It is hard to aspire to be something that you cannot see. With such low rates of representation, pursuing a legal profession is not something many young Māori students could picture themselves aspiring to be.
Data from the 2006 census showed that Māori were estimated to make up just 5.5 percent of all legal professionals; that is, barristers, solicitors, judges, tribunal members and magistrates. The New Zealand Law Society keeps records of the ethnicity of lawyers who choose to disclose that information. Around 62 percent of all lawyers chose to provide their ethnicity and of those, 3.5 percent said that they are Māori.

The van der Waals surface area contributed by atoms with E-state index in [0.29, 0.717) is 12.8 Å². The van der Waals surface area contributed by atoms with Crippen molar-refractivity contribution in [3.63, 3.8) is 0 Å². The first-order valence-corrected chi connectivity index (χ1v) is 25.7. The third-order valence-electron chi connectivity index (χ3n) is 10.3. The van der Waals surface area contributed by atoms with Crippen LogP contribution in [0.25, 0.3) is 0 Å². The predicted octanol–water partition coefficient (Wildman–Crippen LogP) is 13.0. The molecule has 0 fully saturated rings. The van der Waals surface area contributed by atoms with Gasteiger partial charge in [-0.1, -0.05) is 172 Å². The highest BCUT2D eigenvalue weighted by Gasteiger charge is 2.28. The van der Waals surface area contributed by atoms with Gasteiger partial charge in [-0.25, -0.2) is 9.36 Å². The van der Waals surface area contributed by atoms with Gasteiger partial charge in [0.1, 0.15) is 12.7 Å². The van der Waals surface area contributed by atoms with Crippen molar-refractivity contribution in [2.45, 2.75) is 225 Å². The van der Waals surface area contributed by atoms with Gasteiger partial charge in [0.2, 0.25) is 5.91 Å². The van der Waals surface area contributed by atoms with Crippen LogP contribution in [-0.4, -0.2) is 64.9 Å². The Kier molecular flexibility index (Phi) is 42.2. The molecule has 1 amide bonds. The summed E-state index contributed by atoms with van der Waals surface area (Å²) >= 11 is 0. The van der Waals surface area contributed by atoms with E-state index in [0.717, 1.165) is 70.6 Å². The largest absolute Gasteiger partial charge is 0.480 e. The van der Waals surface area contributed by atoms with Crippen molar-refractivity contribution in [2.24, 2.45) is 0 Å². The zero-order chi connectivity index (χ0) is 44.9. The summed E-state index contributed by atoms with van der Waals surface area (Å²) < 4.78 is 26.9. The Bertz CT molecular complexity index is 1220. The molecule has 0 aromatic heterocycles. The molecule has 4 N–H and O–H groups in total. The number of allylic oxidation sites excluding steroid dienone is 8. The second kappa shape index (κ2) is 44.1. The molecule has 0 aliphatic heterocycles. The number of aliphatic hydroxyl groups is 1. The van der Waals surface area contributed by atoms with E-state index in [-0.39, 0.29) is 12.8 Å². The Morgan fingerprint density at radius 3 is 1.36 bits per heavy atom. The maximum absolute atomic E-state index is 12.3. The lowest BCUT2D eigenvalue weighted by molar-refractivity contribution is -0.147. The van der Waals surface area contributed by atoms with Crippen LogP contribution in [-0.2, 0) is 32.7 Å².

In this article, author Keely Gage of Victoria University of Wellington explores the underrepresentation of Māori in the legal industry, and how more could be done for Māori interacting with the legal profession, starting with a greater understanding of tikanga Māori in the legal profession.